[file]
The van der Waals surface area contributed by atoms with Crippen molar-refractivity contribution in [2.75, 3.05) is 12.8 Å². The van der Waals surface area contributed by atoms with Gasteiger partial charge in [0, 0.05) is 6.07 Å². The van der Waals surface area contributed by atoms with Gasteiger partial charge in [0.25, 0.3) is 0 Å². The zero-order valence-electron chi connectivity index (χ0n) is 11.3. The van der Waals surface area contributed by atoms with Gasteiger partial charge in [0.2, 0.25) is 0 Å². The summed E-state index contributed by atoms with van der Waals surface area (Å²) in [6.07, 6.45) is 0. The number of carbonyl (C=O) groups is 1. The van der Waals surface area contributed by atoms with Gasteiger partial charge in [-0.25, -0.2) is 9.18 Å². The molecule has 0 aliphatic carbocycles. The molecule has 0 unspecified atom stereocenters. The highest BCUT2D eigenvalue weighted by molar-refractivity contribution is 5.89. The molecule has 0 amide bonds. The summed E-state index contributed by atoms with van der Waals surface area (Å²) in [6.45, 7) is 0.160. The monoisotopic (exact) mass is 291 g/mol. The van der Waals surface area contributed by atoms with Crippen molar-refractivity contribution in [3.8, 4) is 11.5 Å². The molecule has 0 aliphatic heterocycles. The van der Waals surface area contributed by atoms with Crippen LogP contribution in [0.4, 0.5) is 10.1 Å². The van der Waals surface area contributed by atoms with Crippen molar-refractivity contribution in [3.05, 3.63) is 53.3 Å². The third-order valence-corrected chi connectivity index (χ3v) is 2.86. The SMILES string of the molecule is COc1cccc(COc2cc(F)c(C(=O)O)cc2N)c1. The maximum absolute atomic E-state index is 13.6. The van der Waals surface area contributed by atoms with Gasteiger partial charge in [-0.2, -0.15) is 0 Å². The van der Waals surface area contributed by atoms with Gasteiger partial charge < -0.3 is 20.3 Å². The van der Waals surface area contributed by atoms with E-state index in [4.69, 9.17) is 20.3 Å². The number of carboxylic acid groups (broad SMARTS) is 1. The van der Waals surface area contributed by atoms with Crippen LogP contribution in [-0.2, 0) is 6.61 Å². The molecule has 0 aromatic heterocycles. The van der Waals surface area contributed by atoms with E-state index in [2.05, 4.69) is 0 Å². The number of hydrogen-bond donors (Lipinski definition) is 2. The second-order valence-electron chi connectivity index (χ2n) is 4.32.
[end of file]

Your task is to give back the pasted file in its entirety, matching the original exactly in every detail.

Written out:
The van der Waals surface area contributed by atoms with Crippen molar-refractivity contribution in [2.75, 3.05) is 12.8 Å². The van der Waals surface area contributed by atoms with Gasteiger partial charge in [0, 0.05) is 6.07 Å². The van der Waals surface area contributed by atoms with Gasteiger partial charge in [0.25, 0.3) is 0 Å². The zero-order valence-electron chi connectivity index (χ0n) is 11.3. The van der Waals surface area contributed by atoms with Gasteiger partial charge in [0.2, 0.25) is 0 Å². The summed E-state index contributed by atoms with van der Waals surface area (Å²) in [6.07, 6.45) is 0. The number of carbonyl (C=O) groups is 1. The van der Waals surface area contributed by atoms with Gasteiger partial charge in [-0.25, -0.2) is 9.18 Å². The molecule has 0 aliphatic carbocycles. The molecule has 0 unspecified atom stereocenters. The highest BCUT2D eigenvalue weighted by molar-refractivity contribution is 5.89. The molecule has 0 amide bonds. The summed E-state index contributed by atoms with van der Waals surface area (Å²) in [6.45, 7) is 0.160. The monoisotopic (exact) mass is 291 g/mol. The van der Waals surface area contributed by atoms with Crippen molar-refractivity contribution in [3.8, 4) is 11.5 Å². The molecule has 0 aliphatic heterocycles. The van der Waals surface area contributed by atoms with Crippen LogP contribution in [0.4, 0.5) is 10.1 Å². The van der Waals surface area contributed by atoms with Crippen molar-refractivity contribution in [3.05, 3.63) is 53.3 Å². The third-order valence-corrected chi connectivity index (χ3v) is 2.86. The SMILES string of the molecule is COc1cccc(COc2cc(F)c(C(=O)O)cc2N)c1. The maximum absolute atomic E-state index is 13.6. The van der Waals surface area contributed by atoms with Gasteiger partial charge in [-0.2, -0.15) is 0 Å². The van der Waals surface area contributed by atoms with Gasteiger partial charge < -0.3 is 20.3 Å². The van der Waals surface area contributed by atoms with E-state index in [4.69, 9.17) is 20.3 Å². The number of carboxylic acid groups (broad SMARTS) is 1. The van der Waals surface area contributed by atoms with Crippen LogP contribution in [-0.2, 0) is 6.61 Å². The molecule has 0 aromatic heterocycles. The van der Waals surface area contributed by atoms with E-state index in [2.05, 4.69) is 0 Å². The number of hydrogen-bond donors (Lipinski definition) is 2. The second-order valence-electron chi connectivity index (χ2n) is 4.32.